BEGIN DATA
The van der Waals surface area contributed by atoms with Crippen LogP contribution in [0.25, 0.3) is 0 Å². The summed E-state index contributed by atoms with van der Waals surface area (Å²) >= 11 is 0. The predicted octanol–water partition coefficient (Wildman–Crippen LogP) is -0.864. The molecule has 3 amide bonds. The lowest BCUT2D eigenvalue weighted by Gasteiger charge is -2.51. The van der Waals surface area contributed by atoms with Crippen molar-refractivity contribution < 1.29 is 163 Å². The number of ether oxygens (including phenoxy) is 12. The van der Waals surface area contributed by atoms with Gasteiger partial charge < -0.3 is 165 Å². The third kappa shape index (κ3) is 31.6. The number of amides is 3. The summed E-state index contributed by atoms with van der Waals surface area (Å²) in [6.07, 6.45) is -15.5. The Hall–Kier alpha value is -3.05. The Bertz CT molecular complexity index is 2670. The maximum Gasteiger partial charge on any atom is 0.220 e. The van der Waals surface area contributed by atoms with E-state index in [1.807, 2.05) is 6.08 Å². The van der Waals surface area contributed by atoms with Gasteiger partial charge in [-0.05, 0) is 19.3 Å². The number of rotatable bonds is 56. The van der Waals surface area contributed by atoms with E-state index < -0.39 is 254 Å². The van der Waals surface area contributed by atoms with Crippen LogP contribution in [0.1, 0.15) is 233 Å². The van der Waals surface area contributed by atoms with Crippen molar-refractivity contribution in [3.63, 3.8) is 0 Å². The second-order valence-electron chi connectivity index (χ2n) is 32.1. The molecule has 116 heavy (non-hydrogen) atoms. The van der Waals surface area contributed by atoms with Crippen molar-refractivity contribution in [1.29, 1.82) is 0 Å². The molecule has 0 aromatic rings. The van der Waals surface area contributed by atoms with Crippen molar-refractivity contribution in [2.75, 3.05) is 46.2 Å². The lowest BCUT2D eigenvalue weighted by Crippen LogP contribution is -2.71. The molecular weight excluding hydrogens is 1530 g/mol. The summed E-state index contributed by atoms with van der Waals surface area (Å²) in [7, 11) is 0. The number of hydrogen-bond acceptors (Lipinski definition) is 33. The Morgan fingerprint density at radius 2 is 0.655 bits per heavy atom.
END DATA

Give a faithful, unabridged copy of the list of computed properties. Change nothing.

The van der Waals surface area contributed by atoms with Crippen LogP contribution in [0.25, 0.3) is 0 Å². The summed E-state index contributed by atoms with van der Waals surface area (Å²) >= 11 is 0. The predicted octanol–water partition coefficient (Wildman–Crippen LogP) is -0.864. The molecule has 3 amide bonds. The lowest BCUT2D eigenvalue weighted by Gasteiger charge is -2.51. The van der Waals surface area contributed by atoms with Crippen molar-refractivity contribution < 1.29 is 163 Å². The number of ether oxygens (including phenoxy) is 12. The van der Waals surface area contributed by atoms with Gasteiger partial charge < -0.3 is 165 Å². The third kappa shape index (κ3) is 31.6. The number of amides is 3. The summed E-state index contributed by atoms with van der Waals surface area (Å²) in [6.07, 6.45) is -15.5. The Hall–Kier alpha value is -3.05. The Bertz CT molecular complexity index is 2670. The maximum Gasteiger partial charge on any atom is 0.220 e. The van der Waals surface area contributed by atoms with E-state index in [1.807, 2.05) is 6.08 Å². The van der Waals surface area contributed by atoms with Gasteiger partial charge in [-0.05, 0) is 19.3 Å². The number of rotatable bonds is 56. The van der Waals surface area contributed by atoms with E-state index < -0.39 is 254 Å². The van der Waals surface area contributed by atoms with Crippen LogP contribution in [0.1, 0.15) is 233 Å². The van der Waals surface area contributed by atoms with Crippen molar-refractivity contribution in [3.63, 3.8) is 0 Å². The second-order valence-electron chi connectivity index (χ2n) is 32.1. The molecule has 116 heavy (non-hydrogen) atoms. The van der Waals surface area contributed by atoms with Crippen molar-refractivity contribution in [1.29, 1.82) is 0 Å². The molecule has 0 aromatic rings. The van der Waals surface area contributed by atoms with Crippen molar-refractivity contribution in [2.75, 3.05) is 46.2 Å². The lowest BCUT2D eigenvalue weighted by Crippen LogP contribution is -2.71. The molecular weight excluding hydrogens is 1530 g/mol. The summed E-state index contributed by atoms with van der Waals surface area (Å²) in [7, 11) is 0. The number of hydrogen-bond acceptors (Lipinski definition) is 33. The Morgan fingerprint density at radius 2 is 0.655 bits per heavy atom.